29279 Thesis Work Prep course 1 credit
Experiences in global health have proven to be invaluable in shaping the interests and careers of students. Participation in global health educational and research activities is associated with increased likelihood of addressing health disparities and the social determinants of health. However, there are also potential pitfalls associated with sending students to research arenas in which they are unfamiliar- processes are different, the resources available for research may be limited, there are language and cultural barriers, and students face safety issues pertaining to travel and occupational exposures. This type of experience is a means for professionals-in-training to learn important lessons about health disparities and cultural diversity. This course will provide a step by step guide to prepare students for successful thesis work.
29299 Thesis Work 6 credits
Thesis work is a required component of the MS in Global Health Equity program. It is a planned, supervised, and evaluated practical experience designed to enhance and complement the educational training. Students will engage in research or a community engagement project. Students are encouraged to choose a thesis placement that aligns with their career interests. Global and local placements are available with MCW’s established partners.
29100 Community Health Needs Assessment 2 credits
Understanding the health needs of communities is central to the success of programs designed to address the most pertinent health challenges of vulnerable communities. Participants will get an understanding of why community health needs assessments are necessary. They will delve into the steps taken in designing, conducting and analyzing the findings of a health needs assessment, with a focus on rural communities in developing country settings. They will get insights on the types of data needed for a health needs assessment and the indicators used for this type of assessment in the context of rural communities in low income country settings.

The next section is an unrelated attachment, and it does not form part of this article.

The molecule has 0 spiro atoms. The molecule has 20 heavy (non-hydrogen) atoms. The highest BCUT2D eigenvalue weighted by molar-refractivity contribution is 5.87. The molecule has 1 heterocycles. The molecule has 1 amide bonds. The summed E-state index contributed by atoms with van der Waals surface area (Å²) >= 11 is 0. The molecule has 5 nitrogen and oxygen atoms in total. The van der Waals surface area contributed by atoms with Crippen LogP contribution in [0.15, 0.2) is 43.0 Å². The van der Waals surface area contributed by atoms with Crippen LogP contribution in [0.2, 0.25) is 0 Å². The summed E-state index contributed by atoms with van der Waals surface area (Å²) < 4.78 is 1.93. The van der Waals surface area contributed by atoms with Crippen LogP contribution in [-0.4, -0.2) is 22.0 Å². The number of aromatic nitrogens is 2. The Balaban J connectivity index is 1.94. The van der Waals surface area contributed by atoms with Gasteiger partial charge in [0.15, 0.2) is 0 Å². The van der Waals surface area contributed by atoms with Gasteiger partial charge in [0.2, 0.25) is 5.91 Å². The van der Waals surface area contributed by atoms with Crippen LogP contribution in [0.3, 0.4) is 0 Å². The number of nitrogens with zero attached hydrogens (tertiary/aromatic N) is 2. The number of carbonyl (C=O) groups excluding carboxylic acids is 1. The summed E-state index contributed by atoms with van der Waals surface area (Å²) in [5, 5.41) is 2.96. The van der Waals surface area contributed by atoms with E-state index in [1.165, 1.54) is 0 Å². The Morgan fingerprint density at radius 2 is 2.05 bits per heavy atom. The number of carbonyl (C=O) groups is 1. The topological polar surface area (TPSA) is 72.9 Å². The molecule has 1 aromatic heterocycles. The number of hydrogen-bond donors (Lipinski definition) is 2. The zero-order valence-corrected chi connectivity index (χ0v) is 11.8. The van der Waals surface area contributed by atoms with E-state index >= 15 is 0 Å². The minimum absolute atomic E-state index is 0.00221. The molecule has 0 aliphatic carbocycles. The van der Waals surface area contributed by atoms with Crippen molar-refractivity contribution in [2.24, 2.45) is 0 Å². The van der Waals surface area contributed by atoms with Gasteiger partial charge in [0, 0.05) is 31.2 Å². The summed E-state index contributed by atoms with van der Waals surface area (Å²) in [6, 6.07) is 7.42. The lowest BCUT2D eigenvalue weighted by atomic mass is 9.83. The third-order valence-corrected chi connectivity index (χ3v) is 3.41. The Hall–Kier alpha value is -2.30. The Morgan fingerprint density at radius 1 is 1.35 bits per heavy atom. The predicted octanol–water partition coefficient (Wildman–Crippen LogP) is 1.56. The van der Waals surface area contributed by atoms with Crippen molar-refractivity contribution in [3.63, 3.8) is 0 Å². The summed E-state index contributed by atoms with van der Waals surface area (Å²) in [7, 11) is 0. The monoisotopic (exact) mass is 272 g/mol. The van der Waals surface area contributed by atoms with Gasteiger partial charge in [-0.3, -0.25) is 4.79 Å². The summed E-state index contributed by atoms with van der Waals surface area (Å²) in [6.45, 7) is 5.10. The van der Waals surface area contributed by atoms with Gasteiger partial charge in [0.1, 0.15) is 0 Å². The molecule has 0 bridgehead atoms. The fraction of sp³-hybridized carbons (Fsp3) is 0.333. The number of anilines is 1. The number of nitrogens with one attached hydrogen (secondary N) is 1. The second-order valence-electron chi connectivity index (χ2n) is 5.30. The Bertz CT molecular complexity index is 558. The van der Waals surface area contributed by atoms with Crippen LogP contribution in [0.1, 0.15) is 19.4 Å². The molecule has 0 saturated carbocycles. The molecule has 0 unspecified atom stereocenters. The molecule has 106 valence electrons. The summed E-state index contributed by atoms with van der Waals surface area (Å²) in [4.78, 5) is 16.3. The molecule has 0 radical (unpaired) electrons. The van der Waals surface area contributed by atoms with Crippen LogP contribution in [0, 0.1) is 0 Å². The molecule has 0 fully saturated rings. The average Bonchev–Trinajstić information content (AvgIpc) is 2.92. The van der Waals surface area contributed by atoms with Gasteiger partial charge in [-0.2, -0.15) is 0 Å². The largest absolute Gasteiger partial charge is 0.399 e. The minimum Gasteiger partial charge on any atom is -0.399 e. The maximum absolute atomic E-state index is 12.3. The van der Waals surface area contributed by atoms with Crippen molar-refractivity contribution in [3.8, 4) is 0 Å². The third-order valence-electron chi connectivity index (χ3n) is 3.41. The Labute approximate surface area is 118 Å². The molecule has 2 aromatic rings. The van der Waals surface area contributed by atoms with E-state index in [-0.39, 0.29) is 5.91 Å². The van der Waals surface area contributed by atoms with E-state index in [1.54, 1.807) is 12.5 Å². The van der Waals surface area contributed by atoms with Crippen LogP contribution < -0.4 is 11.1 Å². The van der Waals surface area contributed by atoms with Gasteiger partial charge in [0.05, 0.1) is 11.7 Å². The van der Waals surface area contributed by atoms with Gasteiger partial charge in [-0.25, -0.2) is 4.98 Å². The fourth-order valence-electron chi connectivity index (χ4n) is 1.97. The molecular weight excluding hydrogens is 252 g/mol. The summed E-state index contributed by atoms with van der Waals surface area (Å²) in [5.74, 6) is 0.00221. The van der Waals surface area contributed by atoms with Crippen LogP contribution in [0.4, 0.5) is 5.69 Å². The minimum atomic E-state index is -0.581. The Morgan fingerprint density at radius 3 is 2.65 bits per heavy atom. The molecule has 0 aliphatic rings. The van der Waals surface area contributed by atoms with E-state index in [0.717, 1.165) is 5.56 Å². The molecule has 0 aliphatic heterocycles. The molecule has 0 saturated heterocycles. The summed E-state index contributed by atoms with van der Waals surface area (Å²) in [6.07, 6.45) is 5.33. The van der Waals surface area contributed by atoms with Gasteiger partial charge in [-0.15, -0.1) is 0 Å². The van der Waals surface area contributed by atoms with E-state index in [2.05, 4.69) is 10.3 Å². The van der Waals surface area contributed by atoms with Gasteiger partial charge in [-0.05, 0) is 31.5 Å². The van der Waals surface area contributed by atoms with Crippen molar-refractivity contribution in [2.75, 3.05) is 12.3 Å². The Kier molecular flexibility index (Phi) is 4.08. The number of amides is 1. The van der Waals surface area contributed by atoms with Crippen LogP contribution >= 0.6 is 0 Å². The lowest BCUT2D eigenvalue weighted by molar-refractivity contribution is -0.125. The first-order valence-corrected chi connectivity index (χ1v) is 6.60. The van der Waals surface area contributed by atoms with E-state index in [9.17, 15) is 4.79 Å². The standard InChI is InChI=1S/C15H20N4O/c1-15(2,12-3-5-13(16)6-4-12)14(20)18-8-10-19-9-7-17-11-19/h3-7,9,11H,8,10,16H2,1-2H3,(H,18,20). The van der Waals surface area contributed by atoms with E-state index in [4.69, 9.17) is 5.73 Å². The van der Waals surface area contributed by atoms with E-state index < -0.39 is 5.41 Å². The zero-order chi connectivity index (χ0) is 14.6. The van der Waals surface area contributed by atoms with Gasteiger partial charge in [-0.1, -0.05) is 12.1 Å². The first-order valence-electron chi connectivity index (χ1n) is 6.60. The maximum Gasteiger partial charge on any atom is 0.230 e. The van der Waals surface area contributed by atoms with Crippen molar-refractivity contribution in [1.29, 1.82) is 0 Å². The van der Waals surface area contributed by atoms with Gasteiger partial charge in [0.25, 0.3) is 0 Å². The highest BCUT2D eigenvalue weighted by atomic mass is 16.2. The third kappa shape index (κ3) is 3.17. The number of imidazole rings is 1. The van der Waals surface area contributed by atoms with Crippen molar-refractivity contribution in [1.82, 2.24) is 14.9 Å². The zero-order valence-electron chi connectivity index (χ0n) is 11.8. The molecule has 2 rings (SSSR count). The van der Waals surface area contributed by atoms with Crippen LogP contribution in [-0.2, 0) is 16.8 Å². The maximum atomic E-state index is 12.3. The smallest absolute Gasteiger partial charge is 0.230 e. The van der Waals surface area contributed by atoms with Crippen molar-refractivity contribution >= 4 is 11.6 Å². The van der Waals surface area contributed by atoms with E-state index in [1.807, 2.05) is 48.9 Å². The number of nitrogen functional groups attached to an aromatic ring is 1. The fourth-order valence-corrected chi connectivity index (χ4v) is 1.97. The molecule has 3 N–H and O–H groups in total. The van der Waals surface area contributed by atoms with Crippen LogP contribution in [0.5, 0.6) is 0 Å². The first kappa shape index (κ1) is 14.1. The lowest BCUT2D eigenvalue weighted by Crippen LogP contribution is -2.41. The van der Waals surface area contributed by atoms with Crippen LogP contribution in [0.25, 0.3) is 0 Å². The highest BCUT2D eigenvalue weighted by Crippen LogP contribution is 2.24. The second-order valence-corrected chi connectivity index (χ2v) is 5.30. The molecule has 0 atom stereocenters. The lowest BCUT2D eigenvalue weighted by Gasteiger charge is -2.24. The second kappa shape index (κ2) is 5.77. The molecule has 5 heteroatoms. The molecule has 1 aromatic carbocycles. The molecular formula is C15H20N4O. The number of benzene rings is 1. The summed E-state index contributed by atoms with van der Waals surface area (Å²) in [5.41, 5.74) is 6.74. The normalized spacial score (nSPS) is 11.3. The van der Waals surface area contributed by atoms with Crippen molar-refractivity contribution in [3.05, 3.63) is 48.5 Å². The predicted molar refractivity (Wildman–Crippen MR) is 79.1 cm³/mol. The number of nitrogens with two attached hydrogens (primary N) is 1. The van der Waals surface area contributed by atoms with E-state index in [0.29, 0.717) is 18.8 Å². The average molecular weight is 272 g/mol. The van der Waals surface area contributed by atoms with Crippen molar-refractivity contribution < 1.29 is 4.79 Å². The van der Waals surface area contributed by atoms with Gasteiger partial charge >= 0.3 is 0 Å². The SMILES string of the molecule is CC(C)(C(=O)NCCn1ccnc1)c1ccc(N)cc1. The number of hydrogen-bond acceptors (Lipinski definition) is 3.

29150 Global Environmental Health 3 credits
Global Environmental Health will examine environmental problems that manifest at a global scale, with implications for human health and health equity. This course provides (1) a survey of major global environmental issues impacting human health, and (2) a focused examination of global climate change, related health impacts, and approaches to environmental sustainability, mitigation, and resilience. Issues to be considered include urbanization, air quality, water and sanitation, energy, food systems, biodiversity, waste, drivers of emerging diseases, climate change, and green infrastructure. The course will consider relevant social, economic, and political factors and approaches to controlling or eliminating risks. We will apply a global health equity perspective, examining causes and effects of environmental issues and implications for vulnerable populations. Environmental health issues in both developed and developing countries will be presented.
29235 Fragile Lives: Understanding Vulnerability in Old Age 2 credits